ASX Futures (SPI 200) imply the ASX will open 55 points lower, down -0.77%.
Wall Street sold off as growth, inflation and interest rates worries returned, the Fed has begun shrinking its US$8.9tn balance sheet, the Bank of Canada is aggressively hiking interest rates and Apple moves iPad production out of China for the first time ever.
Let’s dive in.
Thu 02 Jun 22, 8:28am (AEST)
|US 10 Yr T-bond||2.931||+3.06%|
Major US indices failed to hold onto early gains as higher oil and gas prices spark concerns that inflation has yet to top and blurs the outlook for Fed interest rate hikes
St Louis Fed President James Bullard spooked the markets by saying:
The Fed is in danger of losing control of inflation
It’s too early to say if we’ve seen a peak in inflation, will need more than a few tenths to make a judgement
Sometimes relatively stable longer-term inflation expectations is taken as a sign that the Fed doesn’t have to do much. I don’t take them that way
The Fed has kicked off Quantitative Tightening (QT), allowing US$47.5bn worth of bonds to roll-over (expire without reinvestment) a month
This will increase to US$95bn three months later
Targeting a US$7.6tn balance sheet by 2023
10 out of 11 US sectors declined
Energy was the only green sector
Financials, healthcare, staples, real estate and material stocks underperformed
58% of US stocks declined
69% of US stocks trade below their 200-day moving average (68% on Wednesday, 72% a week ago)
Salesforce (+9.9%) beat first quarter earnings expectations and upgraded its full-year outlook
HP (+3.9%) delivered a strong quarter of computer sales and raised its full-year earnings guidance
Meta Platforms’ (-2.6%) longtime chief operating officer Sheryl Sandberg steps down after 14 years at the company. Her departure comes amid a slowdown in ad revenue and increased competition from rivals such as TikTok
Delta Air Lines (-5.2%) shares dipped even after the airline raised its June quarter guidance
The airline expects sales in the June quarter to return to prepandemic levels
Australia’s GDP growth rate was 3.3% in the March quarter
Consensus was expecting a 2.9% gain
Households contributed roughly 0.8 percentage points to GDP
The Bank of Canada raised interest rates by 50 bps to 1.5%
This was in-line with expectations
"Governing Council is prepared to act more forcefully if needed to meet its commitment to achieve the 2% inflation target,” said the bank
50 bps hikes are expected in July and September, with interest rates forecast to hit around 3.5% in early 2023
Iron ore prices were stable, little was changed in downstream demand and buyers were mostly in wait-and-see positions, sources told Fastmarkets
Oil rallied and then gave back gains
OPEC+ is planning to suspend Russia from its quota system due the EU embargo and sanctions
Gold is holding up pretty well even as the US dollar and Treasury yields rebound
Thursday, 02 June 2022
Thursday, 02 June 2022
|Lithium & Battery Tech||73.61||-2.30%|
|Aerospace & Defense||102.18||-0.12%|
|Robotics & AI||23.85||-1.72%|
What a rough day it was for lithium and the green metals cohort.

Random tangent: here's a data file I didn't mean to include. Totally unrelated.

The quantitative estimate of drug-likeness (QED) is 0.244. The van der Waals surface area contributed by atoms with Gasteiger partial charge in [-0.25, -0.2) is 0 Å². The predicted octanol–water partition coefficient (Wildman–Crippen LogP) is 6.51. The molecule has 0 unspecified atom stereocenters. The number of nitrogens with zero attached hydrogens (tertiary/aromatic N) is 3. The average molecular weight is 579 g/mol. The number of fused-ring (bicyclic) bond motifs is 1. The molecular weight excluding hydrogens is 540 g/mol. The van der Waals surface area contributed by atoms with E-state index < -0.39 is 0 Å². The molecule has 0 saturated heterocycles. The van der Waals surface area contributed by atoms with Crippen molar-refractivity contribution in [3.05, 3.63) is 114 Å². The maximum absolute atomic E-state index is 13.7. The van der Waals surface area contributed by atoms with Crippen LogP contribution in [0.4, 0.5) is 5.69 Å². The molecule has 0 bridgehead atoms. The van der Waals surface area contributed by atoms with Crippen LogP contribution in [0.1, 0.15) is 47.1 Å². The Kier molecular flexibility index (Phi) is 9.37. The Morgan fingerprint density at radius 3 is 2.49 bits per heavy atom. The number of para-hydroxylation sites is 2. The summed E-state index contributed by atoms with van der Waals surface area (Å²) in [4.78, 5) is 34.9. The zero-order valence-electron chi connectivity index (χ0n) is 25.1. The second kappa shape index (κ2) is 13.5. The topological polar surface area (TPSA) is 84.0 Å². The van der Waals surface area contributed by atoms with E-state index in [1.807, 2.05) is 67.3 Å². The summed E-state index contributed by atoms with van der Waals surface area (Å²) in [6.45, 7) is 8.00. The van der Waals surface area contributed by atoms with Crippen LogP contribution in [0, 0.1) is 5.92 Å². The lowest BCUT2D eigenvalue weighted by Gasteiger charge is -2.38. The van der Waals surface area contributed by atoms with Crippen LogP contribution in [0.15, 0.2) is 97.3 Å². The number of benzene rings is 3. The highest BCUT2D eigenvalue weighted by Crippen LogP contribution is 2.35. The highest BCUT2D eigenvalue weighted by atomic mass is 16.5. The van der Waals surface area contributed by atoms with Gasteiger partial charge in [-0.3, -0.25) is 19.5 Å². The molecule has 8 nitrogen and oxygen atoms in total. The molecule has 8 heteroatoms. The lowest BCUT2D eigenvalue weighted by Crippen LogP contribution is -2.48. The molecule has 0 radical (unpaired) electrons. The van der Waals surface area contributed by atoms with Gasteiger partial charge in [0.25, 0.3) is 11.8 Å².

It's crazy how 3-4 headlines was enough to kill sentiment for one of the best performing sectors in the past 2 years. The headlines being:
Goldman Sachs and Credit Suisse call the top for lithium
Argentina establishing a reference price for lithium carbonate exports
Price set at US$53kg (current spot prices are roughly US$70kg)
Chinese battery major BYD plans to buy six African lithium mines, enough to supply a decade worth of production
The VanEck Rare Earth/Strategic Metals ETF dipped -6.8% overnight. Several US lithium giants like Albemarle and Lithium Americas fell around 8-10%. Chinese lithium names fell a lot less.
US travel stocks including cruise lines, air lines, hotels and travel booking systems sold off after JPMorgan CEO Jamie Dimon said the economy is headed for a "hurricane".
Delta Air Lines dipped -5.2% even after an earnings upgrade. Whereas most US-travel related names fell around 3-5%.
Interestingly, Australia's GDP rose 3.3% in the March quarter, boosted by solid household spending, which contributed roughly 0.8 percentage points. Household spending has seen a shift from goods to services, including transport, hotels, cafes and recreation.
So two rather diverging narratives for travel stocks to try and digest.
It's surprising to see the Nasdaq fall less than the S&P 500, buoyed by a small gain from mega caps Alphabet, Microsoft and Amazon.
However, the same can't be said about other mid-large caps:
Weakness across US FinTech and Cloud related names could flag some negative flows for local players.
ASX corporate actions occurring today:
Dividends paid: None
Issued shares: ADX, AGY, AML, APZ, CE1, CNU, CUS, DDR, DXC, DXI, EML, EMN, EMR, HOR, HPG, HVY, KAT, LAU, MAY, MCT, MFG, MGH, MPR, NBI, NVX, OCL, RUL, S32, SNC, SOL, TOP
Other things of interest:
Aus Balance of Trade (April) at 11:30 am
Aus Retail Sales (April) at 11:30 am
US Initial Jobless Claims at 10:30 pm
Finance Writer & Social Media
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